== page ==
Tag: new normal

Call me Mara: Battling with Bitterness

So the two women went on until they came to Bethlehem. When they arrived in Bethlehem, the whole town was stirred because of them, and the women exclaimed, “Can this be Naomi?” “Don’t call me Naomi,” she told them. “Call me Mara, because the Almighty has made my life very bitter. I went away full, but the Lord has brought me back empty. Why call me Naomi? The Lord has afflicted me; the Almighty has brought misfortune upon me.” Ruth 1:19-22

I think we’ve all more than likely had something happen to us that has shaken things up in our life. Whether big or small, there always seems to be an obstacle that pops up, and it always seems to be at the most inopportune time. When everything happened to my health last year, I was mad. Like REALLY mad. After years of struggling with my weight, I had finally lost (literally!) a whole person worth of excess weight — I lost 151lbs! I had met an AMAZING man, we got married and bought a beautiful house just outside of the city, had two dogs and we were blessed with the most beautiful baby girl. I swear I’m not biased! She really is the most beautiful baby ever ;)…. And then literally overnight, my health went spiraling down the toilet. My dreams of traveling, giving birth again, going back to school one day, etc. etc. – they all went down the pooper with it.

It would have been so ridiculously easy to become bitter without even realizing it. Thinking you’ve been dealt the worst hand and making sure everyone knows it can become second nature. Bitterness can slowly and subtly creep in on every aspect of your life and turn the sweetest things sour. Lately I’ve been reading the book Ruth in the Bible, and I feel for Ruth’s mother-in-law, Naomi. She lost her husband and both her sons. She told people to stop calling her Naomi (which means pleasant) and to call her Mara instead (meaning bitter) because she had had a harsh turn of events. She couldn’t see past what had happened and thought God had brought this down upon her. I get it. No, no one died in my life, but a huge part of my life did.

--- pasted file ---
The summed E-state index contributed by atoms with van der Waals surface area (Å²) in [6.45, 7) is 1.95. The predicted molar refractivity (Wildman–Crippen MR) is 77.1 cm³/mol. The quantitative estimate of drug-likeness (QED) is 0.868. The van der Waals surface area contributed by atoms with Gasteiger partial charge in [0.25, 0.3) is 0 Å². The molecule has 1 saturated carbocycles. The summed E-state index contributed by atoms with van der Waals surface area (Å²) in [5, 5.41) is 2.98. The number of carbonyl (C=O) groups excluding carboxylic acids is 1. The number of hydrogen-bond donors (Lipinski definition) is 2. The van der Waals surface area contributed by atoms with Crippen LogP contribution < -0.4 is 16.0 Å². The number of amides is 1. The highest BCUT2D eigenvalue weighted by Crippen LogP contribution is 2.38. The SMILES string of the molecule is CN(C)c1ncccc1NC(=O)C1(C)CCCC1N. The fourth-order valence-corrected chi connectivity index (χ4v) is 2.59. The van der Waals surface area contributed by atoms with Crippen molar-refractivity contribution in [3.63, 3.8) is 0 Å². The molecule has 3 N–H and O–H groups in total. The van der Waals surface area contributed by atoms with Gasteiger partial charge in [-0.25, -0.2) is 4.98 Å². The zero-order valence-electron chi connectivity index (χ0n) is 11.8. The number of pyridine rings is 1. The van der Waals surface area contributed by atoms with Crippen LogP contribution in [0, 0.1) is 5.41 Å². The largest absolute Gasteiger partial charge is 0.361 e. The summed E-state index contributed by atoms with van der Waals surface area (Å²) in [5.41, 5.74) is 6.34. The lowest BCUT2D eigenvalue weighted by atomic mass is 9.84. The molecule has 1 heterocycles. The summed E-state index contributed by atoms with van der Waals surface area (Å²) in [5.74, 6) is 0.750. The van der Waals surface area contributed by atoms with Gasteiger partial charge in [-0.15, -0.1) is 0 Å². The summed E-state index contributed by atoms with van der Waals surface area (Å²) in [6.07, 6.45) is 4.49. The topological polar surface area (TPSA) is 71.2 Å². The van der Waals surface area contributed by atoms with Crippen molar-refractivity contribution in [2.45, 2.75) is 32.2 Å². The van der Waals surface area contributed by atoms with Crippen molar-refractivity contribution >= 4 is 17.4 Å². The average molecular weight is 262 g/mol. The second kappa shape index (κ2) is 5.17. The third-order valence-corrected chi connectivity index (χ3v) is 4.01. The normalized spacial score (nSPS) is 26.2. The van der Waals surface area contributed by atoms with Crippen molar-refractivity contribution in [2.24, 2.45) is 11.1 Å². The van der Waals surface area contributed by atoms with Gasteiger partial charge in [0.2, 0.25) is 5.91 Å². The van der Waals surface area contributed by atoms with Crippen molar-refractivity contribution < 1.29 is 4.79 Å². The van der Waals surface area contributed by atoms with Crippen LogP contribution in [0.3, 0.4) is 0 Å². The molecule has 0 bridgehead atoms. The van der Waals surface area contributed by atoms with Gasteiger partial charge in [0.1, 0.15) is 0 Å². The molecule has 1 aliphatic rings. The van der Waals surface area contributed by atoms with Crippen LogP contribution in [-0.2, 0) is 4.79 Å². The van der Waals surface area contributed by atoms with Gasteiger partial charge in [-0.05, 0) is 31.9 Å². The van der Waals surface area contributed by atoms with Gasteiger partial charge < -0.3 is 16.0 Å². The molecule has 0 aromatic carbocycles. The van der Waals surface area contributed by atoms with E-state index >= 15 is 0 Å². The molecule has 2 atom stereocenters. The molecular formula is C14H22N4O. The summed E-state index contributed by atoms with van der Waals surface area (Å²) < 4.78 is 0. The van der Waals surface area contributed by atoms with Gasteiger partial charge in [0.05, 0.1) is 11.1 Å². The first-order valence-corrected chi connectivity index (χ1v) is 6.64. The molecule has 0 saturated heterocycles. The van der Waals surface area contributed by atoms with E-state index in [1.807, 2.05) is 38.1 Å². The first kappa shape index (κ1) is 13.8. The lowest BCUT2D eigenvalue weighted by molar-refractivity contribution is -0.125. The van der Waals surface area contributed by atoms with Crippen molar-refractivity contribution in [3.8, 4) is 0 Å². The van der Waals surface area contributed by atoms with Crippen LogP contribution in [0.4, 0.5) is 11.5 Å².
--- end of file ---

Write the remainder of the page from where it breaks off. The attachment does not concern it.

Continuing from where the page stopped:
Roughly three weeks after my initial surgery, a nurse was telling me about how she had to come back to work early from her maternity leave. She was complaining that she was sore, it was a long shift, and on and on and on. I looked right at her, and told her I was the wrong person to be complaining to! I hadn’t even walked in three weeks. I was bed ridden, on a ridiculous amount of medication, had lost a significant portion of my organs and was missing my family terribly. I told her she was healthy, had a good job, and she needed to stop whining. In reality I probably (almost certainly!) was too harsh on her. I told a friend about it the next day, and he quickly called me on it. He told me that I can’t let myself become that bitter person because no one will stick around no matter how crappy my situation has become. That truth hit me hard, but that piece of wisdom has stuck with me all year. Not that it’s a bad thing to vent, everyone needs that. But there’s a huge difference between having a bad day every once in a while and being in a permanent state of crabbiness. Through this I also realized that I want people to still be able to come to me without fear that I’ll throw it back in their face. We all have our struggles – big or small, and they are always significant to us. To have someone belittle those issues is never pleasant.

I’m not saying I’ve perfected never being bitter, trust me I’m far from it. I have my days like everyone. There are days where it’s hard to see things in a positive light, but it’s so important to push through and find the sweet in every day. For me, that’s my family and my friends. No matter what kind of mood I’m in, they make me smile. I’ve worked really hard at not being bitter and angry all the time. It is literally a moment by moment struggle for me. To be honest, I am definitely crankier than I was…for those of you who know me, you don’t have to comment on that point! If I’m not feeling well, I get snippy very quickly. But I’ve come a long way from where I was, and I’m really trying not to let my health sabotage my relationships and my perspective on other people’s situations.